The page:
By Carlos Morales
In one of the hardest-to-count corners of Texas, advocates pushing Census participation are running out of time.
Local officials are hoping to double the number of people in Presidio County who’ve been counted since March in less than two weeks. But mixed messages from the federal government—and coronavirus restrictions— have made it even harder for Census workers to get an accurate count.
“There’s still quite a bit that we’re trying to do,” said the U.S. Census Bureau’s Charlene McBride during a virtual update earlier this month.
The challenge ahead was clear when she asked the small group of Census advocates: “What can we do to make people participate more?”
It’s unclear at the moment when the U.S. Census Bureau will end the once-every-decade count. Earlier this month, a federal judge in California issued a temporary restraining order, pausing operations to wind down in-person counting efforts. The count was originally intended to end Oct. 31, but the Trump administration abruptly cut short response time by a month. A rescheduled hearing on the Census deadline is expected to be held next week.
Ensuring an accurate count in this rural corner of West Texas was always going to be a challenge, according to those involved in the national count. The Big Bend region is home to some of the hardest to count populations: people living in rural communities, low-income residents, communities of color and undocumented immigrants.
Of the state’s 254 counties, Presidio currently has one of the lowest household response rates at 26.2%.
“It’s an ambitious thing to double what we’ve been able to do in nine months, and now try to double that in two weeks,” said Peggy O’Brien, who leads local Census participation efforts with the Rio Grande Council of Governments.
For months, O’Brien has tried to reach residents through food distribution centers and grocery store parking lots. Since the pandemic canceled most of the community events—fish fries, block parties and school events—O’Brien was planning to attend, current outreach efforts have now focused on social media and newspaper ads to engage residents.
But with a closing window, O’Brien is ramping efforts to find more people, and thinking of new ways in touch with Presidio County residents.
Her group has reached out to area schools, asking them to contact parents. Big Bend Counties with reverse-911 alerts will send out reminder calls soon. And now, O’Brien is hoping to reach residents in the City of Presidio, which has one of the lowest response rates in the county.
Last Friday, O’Brien set up near the Presidio-Ojinaga Port of Entry to try and reach residents before they traveled across the border into Ojinaga. In about three hours, as traffic worked its way through the international port, O’Brien said she passed out informational packets to about 100 residents.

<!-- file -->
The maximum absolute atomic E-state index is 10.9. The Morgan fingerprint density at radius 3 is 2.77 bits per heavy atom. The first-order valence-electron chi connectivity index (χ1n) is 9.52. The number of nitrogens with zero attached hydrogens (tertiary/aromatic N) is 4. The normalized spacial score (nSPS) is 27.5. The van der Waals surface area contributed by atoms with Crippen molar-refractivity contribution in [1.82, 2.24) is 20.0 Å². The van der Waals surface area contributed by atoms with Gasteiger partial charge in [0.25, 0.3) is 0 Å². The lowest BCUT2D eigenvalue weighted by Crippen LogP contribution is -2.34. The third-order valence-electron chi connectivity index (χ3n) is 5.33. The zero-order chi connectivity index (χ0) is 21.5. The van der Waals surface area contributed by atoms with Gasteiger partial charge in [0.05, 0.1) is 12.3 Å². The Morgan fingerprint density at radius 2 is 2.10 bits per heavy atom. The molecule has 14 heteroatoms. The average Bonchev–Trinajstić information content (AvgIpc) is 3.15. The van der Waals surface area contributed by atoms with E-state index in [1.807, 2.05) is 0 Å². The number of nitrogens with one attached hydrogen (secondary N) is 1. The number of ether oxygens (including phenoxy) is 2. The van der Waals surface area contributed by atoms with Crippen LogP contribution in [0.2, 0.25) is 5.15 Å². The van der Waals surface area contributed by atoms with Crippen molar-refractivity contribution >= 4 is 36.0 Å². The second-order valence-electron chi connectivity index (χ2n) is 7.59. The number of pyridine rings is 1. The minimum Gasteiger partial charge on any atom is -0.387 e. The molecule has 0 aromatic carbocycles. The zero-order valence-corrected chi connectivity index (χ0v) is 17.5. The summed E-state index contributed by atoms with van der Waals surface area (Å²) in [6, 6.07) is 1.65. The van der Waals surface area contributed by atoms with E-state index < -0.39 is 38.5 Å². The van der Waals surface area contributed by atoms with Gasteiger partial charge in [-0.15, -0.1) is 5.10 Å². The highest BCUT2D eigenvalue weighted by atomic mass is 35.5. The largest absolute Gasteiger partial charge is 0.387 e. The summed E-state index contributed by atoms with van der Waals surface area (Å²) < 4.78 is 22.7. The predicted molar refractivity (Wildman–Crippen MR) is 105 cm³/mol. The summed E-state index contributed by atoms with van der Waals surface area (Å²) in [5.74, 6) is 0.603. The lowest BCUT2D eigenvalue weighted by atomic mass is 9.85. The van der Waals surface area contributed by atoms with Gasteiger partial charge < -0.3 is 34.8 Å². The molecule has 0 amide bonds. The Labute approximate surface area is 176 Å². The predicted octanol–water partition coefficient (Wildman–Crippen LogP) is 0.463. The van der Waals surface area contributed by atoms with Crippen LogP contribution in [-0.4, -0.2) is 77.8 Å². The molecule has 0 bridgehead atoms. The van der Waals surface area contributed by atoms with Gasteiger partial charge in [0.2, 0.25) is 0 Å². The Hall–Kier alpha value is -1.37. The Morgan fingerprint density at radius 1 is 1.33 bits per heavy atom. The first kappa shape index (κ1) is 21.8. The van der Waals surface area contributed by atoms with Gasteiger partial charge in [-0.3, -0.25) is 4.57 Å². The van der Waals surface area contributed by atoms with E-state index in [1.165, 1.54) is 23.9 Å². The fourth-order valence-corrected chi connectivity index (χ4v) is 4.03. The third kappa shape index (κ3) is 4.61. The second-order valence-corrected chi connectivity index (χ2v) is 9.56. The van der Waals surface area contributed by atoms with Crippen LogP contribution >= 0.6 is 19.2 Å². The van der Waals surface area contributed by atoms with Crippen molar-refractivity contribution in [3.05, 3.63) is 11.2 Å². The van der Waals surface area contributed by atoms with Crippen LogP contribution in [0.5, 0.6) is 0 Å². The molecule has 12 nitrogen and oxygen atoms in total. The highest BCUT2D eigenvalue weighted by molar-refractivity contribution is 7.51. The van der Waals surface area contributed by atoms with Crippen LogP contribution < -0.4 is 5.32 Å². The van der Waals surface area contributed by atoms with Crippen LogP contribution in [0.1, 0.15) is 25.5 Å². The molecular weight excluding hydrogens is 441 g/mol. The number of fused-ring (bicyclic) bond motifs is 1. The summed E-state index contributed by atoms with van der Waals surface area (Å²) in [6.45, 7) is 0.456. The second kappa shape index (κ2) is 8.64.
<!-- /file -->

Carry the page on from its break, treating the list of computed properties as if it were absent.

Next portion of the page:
“We were just imparting information and telling them how they can fill out the census,” she said. “We just want to get as many (people) as possible.”
The current response rate for Presidio County households is well under the level reached during the 2010 U.S. Census when nearly 47% of households responded. To at least reach that level, Census workers and advocates will have to hear from nearly 550 households, according to the Texas Demographic Center.
“It’s been a challenge, but I think it can happen,” said Lila Valencia, a senior demographer at the Texas Demographic Center. “We’re hopeful it happens because that is the constitutional mandate—to count every single person that lives in the country.”
An undercount, which now seems all but guaranteed in this far-flung corner of the state, would have long-standing consequences since the national count is used to determine political representation and guide federal funding for the next 10 years.
During the last few national counts, officials throughout the tri-county area have said residents were missed and went uncounted. Officials offered anecdotal evidence and looked at utility hook-ups, which suggested larger populations than what the Census Bureau ended up recording.
Since field operations resumed in the summer, some 20 Census workers have been hired for the Big Bend region, going door-to-door to follow up with residents who have yet to respond.
“We’re not going to know how effective that part of the follow up is until everything’s said and done,” said O’Brien.
So, all she—and every Census worker in Far West Texas—can do is continue to try and convince as many people as possible that being counted in the 2020 Census is worth their time.